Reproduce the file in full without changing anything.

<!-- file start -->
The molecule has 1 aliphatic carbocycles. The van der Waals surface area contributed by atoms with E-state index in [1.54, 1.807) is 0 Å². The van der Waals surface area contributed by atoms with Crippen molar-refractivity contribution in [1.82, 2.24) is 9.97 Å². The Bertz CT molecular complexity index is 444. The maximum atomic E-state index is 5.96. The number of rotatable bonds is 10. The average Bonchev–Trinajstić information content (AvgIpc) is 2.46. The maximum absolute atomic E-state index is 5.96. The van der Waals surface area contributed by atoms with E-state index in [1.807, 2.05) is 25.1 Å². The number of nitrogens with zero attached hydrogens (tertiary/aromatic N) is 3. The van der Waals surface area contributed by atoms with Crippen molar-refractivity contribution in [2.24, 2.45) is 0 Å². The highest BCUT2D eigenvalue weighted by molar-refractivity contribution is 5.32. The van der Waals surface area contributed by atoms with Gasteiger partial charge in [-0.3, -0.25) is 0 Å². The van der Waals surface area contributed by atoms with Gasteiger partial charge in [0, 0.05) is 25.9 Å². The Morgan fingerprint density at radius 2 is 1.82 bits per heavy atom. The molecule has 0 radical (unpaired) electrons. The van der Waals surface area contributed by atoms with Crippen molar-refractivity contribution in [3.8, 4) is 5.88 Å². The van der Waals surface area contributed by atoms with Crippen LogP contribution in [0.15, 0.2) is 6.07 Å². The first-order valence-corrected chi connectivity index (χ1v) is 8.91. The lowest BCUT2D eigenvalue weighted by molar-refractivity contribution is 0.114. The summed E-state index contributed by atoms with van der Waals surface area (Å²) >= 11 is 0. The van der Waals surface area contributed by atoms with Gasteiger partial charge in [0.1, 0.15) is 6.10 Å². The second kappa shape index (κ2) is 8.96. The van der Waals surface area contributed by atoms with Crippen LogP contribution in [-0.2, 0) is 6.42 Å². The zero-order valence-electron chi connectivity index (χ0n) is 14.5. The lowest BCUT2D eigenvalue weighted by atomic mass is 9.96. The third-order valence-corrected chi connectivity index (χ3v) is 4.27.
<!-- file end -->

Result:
The molecule has 1 aliphatic carbocycles. The van der Waals surface area contributed by atoms with E-state index in [1.54, 1.807) is 0 Å². The van der Waals surface area contributed by atoms with Crippen molar-refractivity contribution in [1.82, 2.24) is 9.97 Å². The Bertz CT molecular complexity index is 444. The maximum atomic E-state index is 5.96. The number of rotatable bonds is 10. The average Bonchev–Trinajstić information content (AvgIpc) is 2.46. The maximum absolute atomic E-state index is 5.96. The van der Waals surface area contributed by atoms with E-state index in [1.807, 2.05) is 25.1 Å². The number of nitrogens with zero attached hydrogens (tertiary/aromatic N) is 3. The van der Waals surface area contributed by atoms with Crippen molar-refractivity contribution in [2.24, 2.45) is 0 Å². The highest BCUT2D eigenvalue weighted by molar-refractivity contribution is 5.32. The van der Waals surface area contributed by atoms with Gasteiger partial charge in [-0.3, -0.25) is 0 Å². The van der Waals surface area contributed by atoms with Gasteiger partial charge in [0, 0.05) is 25.9 Å². The Morgan fingerprint density at radius 2 is 1.82 bits per heavy atom. The molecule has 0 radical (unpaired) electrons. The van der Waals surface area contributed by atoms with Crippen molar-refractivity contribution in [3.8, 4) is 5.88 Å². The van der Waals surface area contributed by atoms with Crippen LogP contribution in [0.15, 0.2) is 6.07 Å². The first-order valence-corrected chi connectivity index (χ1v) is 8.91. The lowest BCUT2D eigenvalue weighted by molar-refractivity contribution is 0.114. The summed E-state index contributed by atoms with van der Waals surface area (Å²) >= 11 is 0. The van der Waals surface area contributed by atoms with Gasteiger partial charge in [0.1, 0.15) is 6.10 Å². The second kappa shape index (κ2) is 8.96. The van der Waals surface area contributed by atoms with Crippen LogP contribution in [-0.2, 0) is 6.42 Å². The zero-order valence-electron chi connectivity index (χ0n) is 14.5. The lowest BCUT2D eigenvalue weighted by atomic mass is 9.96. The third-order valence-corrected chi connectivity index (χ3v) is 4.27.